Good Day World!
Excuse me for not getting up to greet you, but I’m being indulgent and lazy today.
You know why? No, it’s not National Slob Day (if there is such a holiday sign me up!).
Today is Father's Day. We’re honoring our fathers and celebrating fatherhood, paternal bonds, and the influence of fathers in society.
We do this in several ways. The first and foremost way is the special National Father Day sales at stores. Grateful children and wives can show their love by purchasing things Dad may never use (like gold pen sets or cuff links). Smart Dads fawn over these presents with flowery speeches of gratitude and then quietly tuck them into their sock drawers when no one is looking.
The second way we make this day special for Dads is to humor him. With wives, this means saying Dad’s right regardless of the subject. I can tell you one day of being right really makes up for the rest of the year!
Children under 12 have it pretty easy on Father’s Day. All they have to do is say endearing things like, “I love you Daddy.” They can go out of their innocent little ways to make Dad happy. This could mean fighting in another room, out of Dad’s earshot.
Teenagers are another thing. They’ll acknowledge there is such a day in their own unique way by not asking for money. As a father of three sons, I always appreciated this consideration.
Finally, we honor Father’s Day by letting Dad do whatever he wants all day. Within limits of course.
I speak for millions of Dads everywhere when I say this is the time to pull out our old t-shirts full of holes and memories, and wear them without fear of our sanity being questioned.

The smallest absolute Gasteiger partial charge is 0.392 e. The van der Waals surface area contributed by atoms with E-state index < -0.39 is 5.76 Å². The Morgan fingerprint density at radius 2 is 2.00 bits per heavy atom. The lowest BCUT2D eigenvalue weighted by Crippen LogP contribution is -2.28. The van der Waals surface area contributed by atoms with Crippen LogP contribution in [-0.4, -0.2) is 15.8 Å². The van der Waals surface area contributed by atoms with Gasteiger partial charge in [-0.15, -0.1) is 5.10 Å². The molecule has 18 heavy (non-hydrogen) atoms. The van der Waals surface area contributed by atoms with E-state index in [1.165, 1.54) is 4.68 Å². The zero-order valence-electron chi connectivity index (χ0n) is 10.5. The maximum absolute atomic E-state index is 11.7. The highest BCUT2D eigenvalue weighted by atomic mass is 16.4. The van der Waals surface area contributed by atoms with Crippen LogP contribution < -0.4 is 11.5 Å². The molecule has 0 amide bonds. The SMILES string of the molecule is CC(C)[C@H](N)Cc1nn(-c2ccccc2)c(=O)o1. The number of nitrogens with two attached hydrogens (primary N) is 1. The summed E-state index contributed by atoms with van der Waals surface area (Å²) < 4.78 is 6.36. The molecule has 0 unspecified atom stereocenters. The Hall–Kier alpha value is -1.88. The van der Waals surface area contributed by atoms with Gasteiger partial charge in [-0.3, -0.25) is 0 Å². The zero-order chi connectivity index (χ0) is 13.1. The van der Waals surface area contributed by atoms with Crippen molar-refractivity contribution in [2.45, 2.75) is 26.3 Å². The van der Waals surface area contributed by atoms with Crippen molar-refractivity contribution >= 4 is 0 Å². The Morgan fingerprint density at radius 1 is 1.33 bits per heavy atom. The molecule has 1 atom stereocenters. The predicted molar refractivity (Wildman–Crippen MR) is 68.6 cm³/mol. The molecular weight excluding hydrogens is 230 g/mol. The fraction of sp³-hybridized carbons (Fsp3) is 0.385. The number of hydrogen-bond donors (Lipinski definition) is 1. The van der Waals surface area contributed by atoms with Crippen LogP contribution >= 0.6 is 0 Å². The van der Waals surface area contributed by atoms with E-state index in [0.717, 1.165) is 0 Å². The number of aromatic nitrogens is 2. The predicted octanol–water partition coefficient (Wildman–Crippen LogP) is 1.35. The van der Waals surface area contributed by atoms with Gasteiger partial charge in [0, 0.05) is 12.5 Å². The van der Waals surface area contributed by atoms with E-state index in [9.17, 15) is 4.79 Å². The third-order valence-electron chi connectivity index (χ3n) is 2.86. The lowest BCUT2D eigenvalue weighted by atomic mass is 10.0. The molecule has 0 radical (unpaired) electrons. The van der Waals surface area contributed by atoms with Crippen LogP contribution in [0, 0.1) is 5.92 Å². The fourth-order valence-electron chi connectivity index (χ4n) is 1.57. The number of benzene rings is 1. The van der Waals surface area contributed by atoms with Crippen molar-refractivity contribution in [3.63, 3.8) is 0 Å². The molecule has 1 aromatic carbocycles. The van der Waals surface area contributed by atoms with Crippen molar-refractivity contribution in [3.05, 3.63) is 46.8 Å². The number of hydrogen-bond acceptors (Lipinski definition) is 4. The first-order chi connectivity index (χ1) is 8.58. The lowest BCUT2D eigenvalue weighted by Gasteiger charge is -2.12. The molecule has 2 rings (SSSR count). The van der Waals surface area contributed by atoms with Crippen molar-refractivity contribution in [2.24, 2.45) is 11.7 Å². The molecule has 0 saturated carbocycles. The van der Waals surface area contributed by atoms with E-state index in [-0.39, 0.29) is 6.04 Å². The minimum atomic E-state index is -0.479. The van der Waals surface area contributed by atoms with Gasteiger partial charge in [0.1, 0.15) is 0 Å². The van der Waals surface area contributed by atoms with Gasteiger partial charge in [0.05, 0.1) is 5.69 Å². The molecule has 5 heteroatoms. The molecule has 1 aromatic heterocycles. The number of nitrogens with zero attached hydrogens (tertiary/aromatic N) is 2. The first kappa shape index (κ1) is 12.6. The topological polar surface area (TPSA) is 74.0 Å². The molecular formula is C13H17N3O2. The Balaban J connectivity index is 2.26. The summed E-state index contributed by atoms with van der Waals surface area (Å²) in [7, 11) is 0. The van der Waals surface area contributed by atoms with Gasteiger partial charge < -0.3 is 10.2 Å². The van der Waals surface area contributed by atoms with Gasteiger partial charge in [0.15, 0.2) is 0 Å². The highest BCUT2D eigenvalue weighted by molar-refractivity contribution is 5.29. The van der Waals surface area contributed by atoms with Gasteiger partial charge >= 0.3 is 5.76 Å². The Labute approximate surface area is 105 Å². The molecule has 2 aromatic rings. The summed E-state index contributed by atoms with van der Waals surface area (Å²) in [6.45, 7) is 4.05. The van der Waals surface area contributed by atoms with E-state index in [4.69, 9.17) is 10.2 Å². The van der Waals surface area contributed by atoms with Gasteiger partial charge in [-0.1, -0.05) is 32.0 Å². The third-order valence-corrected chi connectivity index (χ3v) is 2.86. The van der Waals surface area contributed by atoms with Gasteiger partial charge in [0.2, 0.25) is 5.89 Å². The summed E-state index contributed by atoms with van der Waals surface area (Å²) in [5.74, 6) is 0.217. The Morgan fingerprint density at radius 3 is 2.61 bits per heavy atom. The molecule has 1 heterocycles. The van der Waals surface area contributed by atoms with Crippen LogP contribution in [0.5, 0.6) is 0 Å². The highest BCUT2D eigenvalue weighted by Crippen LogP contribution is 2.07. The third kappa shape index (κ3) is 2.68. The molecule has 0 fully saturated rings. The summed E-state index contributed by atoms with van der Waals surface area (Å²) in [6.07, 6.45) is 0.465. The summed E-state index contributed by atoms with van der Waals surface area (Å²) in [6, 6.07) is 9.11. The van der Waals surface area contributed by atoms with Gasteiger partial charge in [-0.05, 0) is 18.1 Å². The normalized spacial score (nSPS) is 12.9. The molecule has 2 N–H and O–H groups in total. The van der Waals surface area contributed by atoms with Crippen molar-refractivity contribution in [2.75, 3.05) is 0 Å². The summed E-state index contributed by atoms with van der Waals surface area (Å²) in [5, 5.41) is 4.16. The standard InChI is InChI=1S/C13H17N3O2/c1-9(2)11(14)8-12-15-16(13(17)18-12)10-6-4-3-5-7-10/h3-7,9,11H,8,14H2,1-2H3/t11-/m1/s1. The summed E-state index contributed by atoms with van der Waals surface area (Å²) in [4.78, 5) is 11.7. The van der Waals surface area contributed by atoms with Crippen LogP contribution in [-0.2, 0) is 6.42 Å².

This freedom extends to mastery of the TV. In a time-honored family tradition in the Stancliff household, my wife hands me the remote control with my first cup of coffee on Father’s Day morning. It’s really quite sweet.
One of the many benefits of being a Dad is watching your children grow up and have children of their own. You get payback for all those years of busting your chops when they were growing up! I have to admit I get a guilty pleasure from watching my grandchildren test my son’s limits.
Charles Wadsworth once said, “By the time a man realizes that maybe his father was right, he usually has a son who thinks he's wrong.”
Being a Dad is the most important thing I’ve done in my life.
Sometimes it’s a thankless task, but most of the time it’s what grounds me. For good or bad, I’m a Dad and proud of it. I’m also humble enough to realize that this honored title has to be earned by being there for my family.
I’m glad I’ll never stop being a Dad. It gives my life meaning. I think about my Dad, 86-years old and still going strong. He’s suffered the loss of his wife (my mother) and two of his children. He just has me and my sister now. You have to be strong in heart to be a good father, and mine is the best.
I started this column off with humor and have taken it into a sad aside. That’s okay I guess, because I can’t do any wrong today. Remember?
If you don’t live with your dear old Dad please take a moment and call him, email him, text him, post a message on a blimp, go live on a local radio station, or just stop by today?
There’s one thing about us Dads; we love to hear from our children. Heck, we’re suckers when it comes to our kids. So humor us and you‘ll honor us.
Did you know the first Father's Day celebration was in Spokane, Wa. on May 18, 1910?
One famous father, Bill Cosby said, “If the new American father feels bewildered and even defeated, let him take comfort from the fact that whatever he does in any fathering situation has a fifty percent chance of being right.”
Those odds are good enough for me. Please don’t be upset if I don’t get up and open the door for you when you leave!